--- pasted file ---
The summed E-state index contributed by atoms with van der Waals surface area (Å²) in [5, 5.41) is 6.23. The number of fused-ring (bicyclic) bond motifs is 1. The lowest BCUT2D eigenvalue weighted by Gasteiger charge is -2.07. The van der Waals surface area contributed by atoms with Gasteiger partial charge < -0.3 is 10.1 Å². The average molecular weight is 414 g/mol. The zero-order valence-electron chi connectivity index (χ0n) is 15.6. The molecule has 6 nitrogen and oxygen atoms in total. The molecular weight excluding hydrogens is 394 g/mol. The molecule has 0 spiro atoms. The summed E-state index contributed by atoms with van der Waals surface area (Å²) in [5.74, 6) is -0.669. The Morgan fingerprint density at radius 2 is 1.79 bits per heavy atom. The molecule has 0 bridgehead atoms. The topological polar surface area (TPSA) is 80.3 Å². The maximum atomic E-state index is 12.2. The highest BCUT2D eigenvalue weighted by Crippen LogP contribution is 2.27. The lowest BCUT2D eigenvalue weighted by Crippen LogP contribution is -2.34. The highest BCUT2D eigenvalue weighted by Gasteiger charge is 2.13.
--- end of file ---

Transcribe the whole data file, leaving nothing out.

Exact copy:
The summed E-state index contributed by atoms with van der Waals surface area (Å²) in [5, 5.41) is 6.23. The number of fused-ring (bicyclic) bond motifs is 1. The lowest BCUT2D eigenvalue weighted by Gasteiger charge is -2.07. The van der Waals surface area contributed by atoms with Gasteiger partial charge < -0.3 is 10.1 Å². The average molecular weight is 414 g/mol. The zero-order valence-electron chi connectivity index (χ0n) is 15.6. The molecule has 6 nitrogen and oxygen atoms in total. The molecular weight excluding hydrogens is 394 g/mol. The molecule has 0 spiro atoms. The summed E-state index contributed by atoms with van der Waals surface area (Å²) in [5.74, 6) is -0.669. The Morgan fingerprint density at radius 2 is 1.79 bits per heavy atom. The molecule has 0 bridgehead atoms. The topological polar surface area (TPSA) is 80.3 Å². The maximum atomic E-state index is 12.2. The highest BCUT2D eigenvalue weighted by Crippen LogP contribution is 2.27. The lowest BCUT2D eigenvalue weighted by Crippen LogP contribution is -2.34. The highest BCUT2D eigenvalue weighted by Gasteiger charge is 2.13.